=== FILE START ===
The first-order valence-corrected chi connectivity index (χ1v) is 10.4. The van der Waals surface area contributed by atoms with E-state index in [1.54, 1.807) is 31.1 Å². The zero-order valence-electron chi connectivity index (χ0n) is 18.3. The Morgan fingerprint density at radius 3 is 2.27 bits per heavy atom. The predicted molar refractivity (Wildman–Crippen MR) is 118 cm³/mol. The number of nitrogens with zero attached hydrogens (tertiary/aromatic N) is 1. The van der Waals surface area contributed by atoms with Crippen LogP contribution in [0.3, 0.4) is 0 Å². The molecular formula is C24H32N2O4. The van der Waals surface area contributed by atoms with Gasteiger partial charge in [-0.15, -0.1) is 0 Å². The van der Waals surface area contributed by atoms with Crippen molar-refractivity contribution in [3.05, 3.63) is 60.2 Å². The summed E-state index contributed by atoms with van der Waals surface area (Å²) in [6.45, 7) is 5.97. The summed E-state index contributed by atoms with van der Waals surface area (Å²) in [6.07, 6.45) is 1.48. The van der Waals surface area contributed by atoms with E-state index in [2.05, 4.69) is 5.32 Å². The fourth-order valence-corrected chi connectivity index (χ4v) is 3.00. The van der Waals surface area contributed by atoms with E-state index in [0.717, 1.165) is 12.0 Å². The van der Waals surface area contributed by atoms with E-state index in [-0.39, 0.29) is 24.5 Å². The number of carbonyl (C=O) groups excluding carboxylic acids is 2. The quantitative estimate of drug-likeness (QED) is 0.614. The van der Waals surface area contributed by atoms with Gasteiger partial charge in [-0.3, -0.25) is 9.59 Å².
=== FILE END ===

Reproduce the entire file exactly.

The first-order valence-corrected chi connectivity index (χ1v) is 10.4. The van der Waals surface area contributed by atoms with E-state index in [1.54, 1.807) is 31.1 Å². The zero-order valence-electron chi connectivity index (χ0n) is 18.3. The Morgan fingerprint density at radius 3 is 2.27 bits per heavy atom. The predicted molar refractivity (Wildman–Crippen MR) is 118 cm³/mol. The number of nitrogens with zero attached hydrogens (tertiary/aromatic N) is 1. The van der Waals surface area contributed by atoms with Crippen LogP contribution in [0.3, 0.4) is 0 Å². The molecular formula is C24H32N2O4. The van der Waals surface area contributed by atoms with Gasteiger partial charge in [-0.15, -0.1) is 0 Å². The van der Waals surface area contributed by atoms with Crippen molar-refractivity contribution in [3.05, 3.63) is 60.2 Å². The summed E-state index contributed by atoms with van der Waals surface area (Å²) in [6.45, 7) is 5.97. The summed E-state index contributed by atoms with van der Waals surface area (Å²) in [6.07, 6.45) is 1.48. The van der Waals surface area contributed by atoms with E-state index in [2.05, 4.69) is 5.32 Å². The fourth-order valence-corrected chi connectivity index (χ4v) is 3.00. The van der Waals surface area contributed by atoms with E-state index in [0.717, 1.165) is 12.0 Å². The van der Waals surface area contributed by atoms with E-state index in [-0.39, 0.29) is 24.5 Å². The number of carbonyl (C=O) groups excluding carboxylic acids is 2. The quantitative estimate of drug-likeness (QED) is 0.614. The van der Waals surface area contributed by atoms with Gasteiger partial charge in [-0.3, -0.25) is 9.59 Å².